A few years ago, when my daughter Poppy was four, she began asking me to tell her stories. I didn’t know any children’s stories, so I told her what came to mind: Greek myths, stories about heroes and philosophers. One of her favorites was about the Greek general Xenophon. Late one night, as a young man, he was walking through an alleyway between two buildings near the Athenian marketplace. Suddenly a mysterious stranger, hidden in the shadows, blocked his path with a wooden staff. A voice inquired from the darkness, “Do you know where someone should go if he wants to buy goods?” Xenophon replied that they were right beside the agora, the finest marketplace in the world. There you could buy any goods your heart desired: jewelry, food, clothing, and so on. The stranger paused for a moment before asking another question: “Where, then, should one go in order to learn how to become a good person?” Xenophon was dumbstruck. He had no idea how to answer. The mysterious figure then lowered his staff, stepped out of the shadows, and introduced himself as Socrates. Socrates said that they should both try to discover how someone could become a good person, because that’s surely more important than knowing where to buy all sorts of goods. So Xenophon went with Socrates and became one of his closest friends and followers.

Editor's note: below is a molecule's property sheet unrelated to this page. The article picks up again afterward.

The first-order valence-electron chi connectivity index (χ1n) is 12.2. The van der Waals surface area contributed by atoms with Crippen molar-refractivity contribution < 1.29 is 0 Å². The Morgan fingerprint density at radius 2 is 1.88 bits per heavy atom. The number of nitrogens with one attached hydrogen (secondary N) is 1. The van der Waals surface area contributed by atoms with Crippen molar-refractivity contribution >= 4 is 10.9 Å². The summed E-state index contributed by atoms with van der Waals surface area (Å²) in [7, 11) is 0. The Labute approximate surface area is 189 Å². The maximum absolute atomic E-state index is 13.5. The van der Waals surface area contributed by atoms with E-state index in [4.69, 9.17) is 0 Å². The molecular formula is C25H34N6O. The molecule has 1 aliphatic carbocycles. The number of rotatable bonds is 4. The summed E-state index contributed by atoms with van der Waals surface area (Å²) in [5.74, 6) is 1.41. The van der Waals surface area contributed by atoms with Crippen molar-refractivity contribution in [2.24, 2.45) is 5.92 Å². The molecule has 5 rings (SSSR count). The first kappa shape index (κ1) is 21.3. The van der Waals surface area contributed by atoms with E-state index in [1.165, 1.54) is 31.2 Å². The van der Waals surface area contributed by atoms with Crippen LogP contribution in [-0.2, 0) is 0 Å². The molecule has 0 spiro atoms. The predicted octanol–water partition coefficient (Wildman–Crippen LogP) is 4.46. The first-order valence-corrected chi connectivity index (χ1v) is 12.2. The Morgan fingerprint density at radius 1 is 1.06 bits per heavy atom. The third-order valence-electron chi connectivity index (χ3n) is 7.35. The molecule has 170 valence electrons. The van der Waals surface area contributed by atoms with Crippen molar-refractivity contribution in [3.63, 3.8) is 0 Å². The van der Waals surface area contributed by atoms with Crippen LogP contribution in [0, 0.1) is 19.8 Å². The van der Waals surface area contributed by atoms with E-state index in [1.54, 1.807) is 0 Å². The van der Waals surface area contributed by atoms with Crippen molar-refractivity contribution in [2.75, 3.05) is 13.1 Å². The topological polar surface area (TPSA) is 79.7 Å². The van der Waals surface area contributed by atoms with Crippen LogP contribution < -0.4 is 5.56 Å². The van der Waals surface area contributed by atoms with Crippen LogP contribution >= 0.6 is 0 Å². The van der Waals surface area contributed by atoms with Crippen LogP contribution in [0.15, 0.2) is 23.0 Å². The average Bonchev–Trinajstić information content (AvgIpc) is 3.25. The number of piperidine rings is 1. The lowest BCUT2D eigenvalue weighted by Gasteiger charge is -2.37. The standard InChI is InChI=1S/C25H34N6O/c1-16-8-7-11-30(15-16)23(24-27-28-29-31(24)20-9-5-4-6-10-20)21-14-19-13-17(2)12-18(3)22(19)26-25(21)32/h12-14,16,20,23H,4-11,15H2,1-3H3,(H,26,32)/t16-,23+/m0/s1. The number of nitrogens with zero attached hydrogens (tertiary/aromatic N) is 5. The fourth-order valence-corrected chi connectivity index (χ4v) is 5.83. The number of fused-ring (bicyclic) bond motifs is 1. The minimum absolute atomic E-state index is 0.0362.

I told Poppy that most people believe there are lots of good things—nice food, clothes, houses, money, etc.—and lots of bad things in life, but Socrates said perhaps they’re all wrong. He wondered if there was only one good thing, and if it was inside of us rather than outside. Maybe it was something like wisdom or bravery. Poppy thought for a minute, then, to my surprise, she shook her head, saying, “That’s not true, Daddy!” which made me smile. Then she said something else: “Tell me that story again,” because she wanted to continue to think about it. She asked me how Socrates became so wise, and I told her the secret of his wisdom: he asked lots of questions about the most important things in life, and then he listened very carefully to the answers. So I kept telling stories, and she kept asking lots of questions. As I came to realize, these little anecdotes about Socrates did much more than just teach her things. They encouraged her to think for herself about what it means to live wisely.